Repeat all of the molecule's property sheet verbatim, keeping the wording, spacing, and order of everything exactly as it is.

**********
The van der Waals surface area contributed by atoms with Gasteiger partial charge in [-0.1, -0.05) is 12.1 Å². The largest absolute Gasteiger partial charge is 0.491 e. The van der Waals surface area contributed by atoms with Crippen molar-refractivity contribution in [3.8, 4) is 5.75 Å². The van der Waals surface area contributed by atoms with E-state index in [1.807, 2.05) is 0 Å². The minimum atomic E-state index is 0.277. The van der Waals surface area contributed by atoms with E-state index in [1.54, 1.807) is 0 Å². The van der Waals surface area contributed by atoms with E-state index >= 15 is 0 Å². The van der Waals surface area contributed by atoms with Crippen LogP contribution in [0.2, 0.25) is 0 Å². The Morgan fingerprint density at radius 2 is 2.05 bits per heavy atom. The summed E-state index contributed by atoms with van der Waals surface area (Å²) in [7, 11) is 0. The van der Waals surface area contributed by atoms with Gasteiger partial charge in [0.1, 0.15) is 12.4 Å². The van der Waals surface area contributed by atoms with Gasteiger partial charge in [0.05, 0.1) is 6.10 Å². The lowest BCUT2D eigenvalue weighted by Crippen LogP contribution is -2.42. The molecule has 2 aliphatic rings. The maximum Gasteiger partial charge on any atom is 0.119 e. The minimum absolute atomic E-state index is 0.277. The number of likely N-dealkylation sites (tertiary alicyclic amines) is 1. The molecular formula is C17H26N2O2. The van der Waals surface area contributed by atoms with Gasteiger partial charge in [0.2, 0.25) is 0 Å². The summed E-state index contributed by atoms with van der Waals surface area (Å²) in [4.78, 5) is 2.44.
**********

The van der Waals surface area contributed by atoms with Gasteiger partial charge in [-0.1, -0.05) is 12.1 Å². The largest absolute Gasteiger partial charge is 0.491 e. The van der Waals surface area contributed by atoms with Crippen molar-refractivity contribution in [3.8, 4) is 5.75 Å². The van der Waals surface area contributed by atoms with E-state index in [1.807, 2.05) is 0 Å². The minimum atomic E-state index is 0.277. The van der Waals surface area contributed by atoms with E-state index in [1.54, 1.807) is 0 Å². The van der Waals surface area contributed by atoms with E-state index >= 15 is 0 Å². The van der Waals surface area contributed by atoms with Crippen LogP contribution in [0.2, 0.25) is 0 Å². The Morgan fingerprint density at radius 2 is 2.05 bits per heavy atom. The summed E-state index contributed by atoms with van der Waals surface area (Å²) in [7, 11) is 0. The van der Waals surface area contributed by atoms with Gasteiger partial charge in [0.1, 0.15) is 12.4 Å². The van der Waals surface area contributed by atoms with Gasteiger partial charge in [0.05, 0.1) is 6.10 Å². The lowest BCUT2D eigenvalue weighted by Crippen LogP contribution is -2.42. The molecule has 2 aliphatic rings. The maximum Gasteiger partial charge on any atom is 0.119 e. The minimum absolute atomic E-state index is 0.277. The number of likely N-dealkylation sites (tertiary alicyclic amines) is 1. The molecular formula is C17H26N2O2. The van der Waals surface area contributed by atoms with Gasteiger partial charge in [0.2, 0.25) is 0 Å². The summed E-state index contributed by atoms with van der Waals surface area (Å²) in [4.78, 5) is 2.44.